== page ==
The difficulty was: If a child who was of a monster-character was united with a child of a god-character, would they not have a tendency to degenerate each other?

    The next difficulty was: Our laws did not allow marriage within the same clans. Not only may one not marry within his own family — or even one of his cousins — but one must not marry into the clan of his father or even of his mother.

    A third difficulty was: If there had been leprosy or phthisis or any such incurable disease within six generations of either bride or bridegroom, then there must not be a marriage.

    Now taking [into account] these three difficulties, the Brahmin says: "If I leave it to the choice of the boy or girl to marry, the boy or girl will be fascinated with a beautiful face. And then very likely all these circumstances will bring ruin to the family". This is the primary idea that governs our marriage laws, as you will find. Whether right or wrong, there is this philosophy at the background. Prevention is better than cure.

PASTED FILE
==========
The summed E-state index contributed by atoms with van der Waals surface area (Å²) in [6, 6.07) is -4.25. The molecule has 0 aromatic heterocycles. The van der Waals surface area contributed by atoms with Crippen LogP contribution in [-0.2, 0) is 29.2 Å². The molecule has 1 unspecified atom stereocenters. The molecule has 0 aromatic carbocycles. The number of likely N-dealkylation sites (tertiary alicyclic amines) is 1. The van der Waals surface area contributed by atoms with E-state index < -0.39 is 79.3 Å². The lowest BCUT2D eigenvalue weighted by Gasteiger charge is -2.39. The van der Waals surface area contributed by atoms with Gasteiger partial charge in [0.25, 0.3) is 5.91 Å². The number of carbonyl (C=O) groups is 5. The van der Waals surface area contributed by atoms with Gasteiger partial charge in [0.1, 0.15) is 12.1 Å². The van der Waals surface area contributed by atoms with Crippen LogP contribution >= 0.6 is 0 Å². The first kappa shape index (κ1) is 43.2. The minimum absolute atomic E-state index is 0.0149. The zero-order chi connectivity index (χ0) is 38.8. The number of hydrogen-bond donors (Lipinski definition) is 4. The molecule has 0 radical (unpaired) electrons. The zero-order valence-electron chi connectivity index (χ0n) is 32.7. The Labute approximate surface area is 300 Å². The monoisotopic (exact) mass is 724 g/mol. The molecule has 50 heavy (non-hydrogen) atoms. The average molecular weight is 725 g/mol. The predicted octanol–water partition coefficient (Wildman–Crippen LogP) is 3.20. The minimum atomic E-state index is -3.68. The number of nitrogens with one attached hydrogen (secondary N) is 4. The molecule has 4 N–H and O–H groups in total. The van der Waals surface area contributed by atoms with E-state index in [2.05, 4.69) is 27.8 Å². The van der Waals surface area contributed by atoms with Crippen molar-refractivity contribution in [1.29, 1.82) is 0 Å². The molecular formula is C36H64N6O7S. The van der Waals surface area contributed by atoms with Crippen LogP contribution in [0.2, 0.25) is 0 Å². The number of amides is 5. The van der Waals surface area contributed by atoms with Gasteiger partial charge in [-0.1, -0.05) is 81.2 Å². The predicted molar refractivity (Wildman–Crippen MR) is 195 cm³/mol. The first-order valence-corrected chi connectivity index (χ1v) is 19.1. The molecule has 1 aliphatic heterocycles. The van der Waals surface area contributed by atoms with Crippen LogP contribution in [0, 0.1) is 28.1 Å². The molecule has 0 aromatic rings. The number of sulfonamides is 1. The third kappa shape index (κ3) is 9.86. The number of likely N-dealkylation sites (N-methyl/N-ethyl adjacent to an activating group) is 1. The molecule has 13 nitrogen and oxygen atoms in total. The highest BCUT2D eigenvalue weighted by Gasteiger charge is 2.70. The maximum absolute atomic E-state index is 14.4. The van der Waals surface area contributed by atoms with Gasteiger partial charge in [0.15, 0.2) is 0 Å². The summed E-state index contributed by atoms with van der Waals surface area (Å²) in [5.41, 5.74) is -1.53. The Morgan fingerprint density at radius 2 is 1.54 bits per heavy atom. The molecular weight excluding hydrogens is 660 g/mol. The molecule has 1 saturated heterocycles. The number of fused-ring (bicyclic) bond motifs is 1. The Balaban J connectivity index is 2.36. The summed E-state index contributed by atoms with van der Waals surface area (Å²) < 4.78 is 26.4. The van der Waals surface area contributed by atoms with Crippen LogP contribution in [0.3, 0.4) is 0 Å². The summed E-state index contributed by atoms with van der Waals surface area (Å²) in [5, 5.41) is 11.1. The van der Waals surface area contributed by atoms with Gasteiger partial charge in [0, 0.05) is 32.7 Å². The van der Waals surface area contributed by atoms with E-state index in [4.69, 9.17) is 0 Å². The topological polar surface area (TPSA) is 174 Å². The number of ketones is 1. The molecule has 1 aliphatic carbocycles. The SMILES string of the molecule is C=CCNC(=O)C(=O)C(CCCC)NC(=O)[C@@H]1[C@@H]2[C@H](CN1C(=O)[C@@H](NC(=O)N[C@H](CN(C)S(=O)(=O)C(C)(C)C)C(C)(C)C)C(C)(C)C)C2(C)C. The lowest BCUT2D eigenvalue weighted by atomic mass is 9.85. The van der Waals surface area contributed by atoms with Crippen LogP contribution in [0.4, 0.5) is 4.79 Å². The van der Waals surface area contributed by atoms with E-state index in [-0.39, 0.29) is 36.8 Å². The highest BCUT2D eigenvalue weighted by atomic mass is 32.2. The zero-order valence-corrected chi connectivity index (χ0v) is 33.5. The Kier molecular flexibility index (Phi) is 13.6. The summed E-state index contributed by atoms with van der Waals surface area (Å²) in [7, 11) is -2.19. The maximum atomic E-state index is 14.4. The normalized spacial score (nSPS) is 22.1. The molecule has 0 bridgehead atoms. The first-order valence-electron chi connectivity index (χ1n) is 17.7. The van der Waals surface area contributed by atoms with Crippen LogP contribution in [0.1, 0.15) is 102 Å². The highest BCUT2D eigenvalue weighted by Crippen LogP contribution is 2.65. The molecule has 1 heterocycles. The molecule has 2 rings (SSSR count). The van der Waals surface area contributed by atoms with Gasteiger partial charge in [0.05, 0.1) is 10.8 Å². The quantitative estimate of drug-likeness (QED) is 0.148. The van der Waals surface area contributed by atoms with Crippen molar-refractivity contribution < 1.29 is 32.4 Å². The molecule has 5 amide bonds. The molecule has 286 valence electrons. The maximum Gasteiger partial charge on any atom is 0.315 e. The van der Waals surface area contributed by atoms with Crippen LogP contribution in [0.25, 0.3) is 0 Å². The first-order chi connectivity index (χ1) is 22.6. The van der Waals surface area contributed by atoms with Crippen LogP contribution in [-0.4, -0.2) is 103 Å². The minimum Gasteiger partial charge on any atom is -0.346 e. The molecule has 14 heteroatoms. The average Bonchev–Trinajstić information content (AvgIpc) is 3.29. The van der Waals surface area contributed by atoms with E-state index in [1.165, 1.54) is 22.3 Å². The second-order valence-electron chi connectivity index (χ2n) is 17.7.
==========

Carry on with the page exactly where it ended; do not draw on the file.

That misery exists in this world is because we give birth to misery. So the whole question is how to prevent the birth of miserable children. How far the rights of a society should extend over the individual is an open question. But the Hindus say that the choice of marriage should not be left in the hands of the boy or girl.

    I do not mean to say that this is the best thing to do. Nor do I see that leaving it in their hands is at all a perfect solution. I have not found a solution yet in my own mind; nor do I see that any country has one.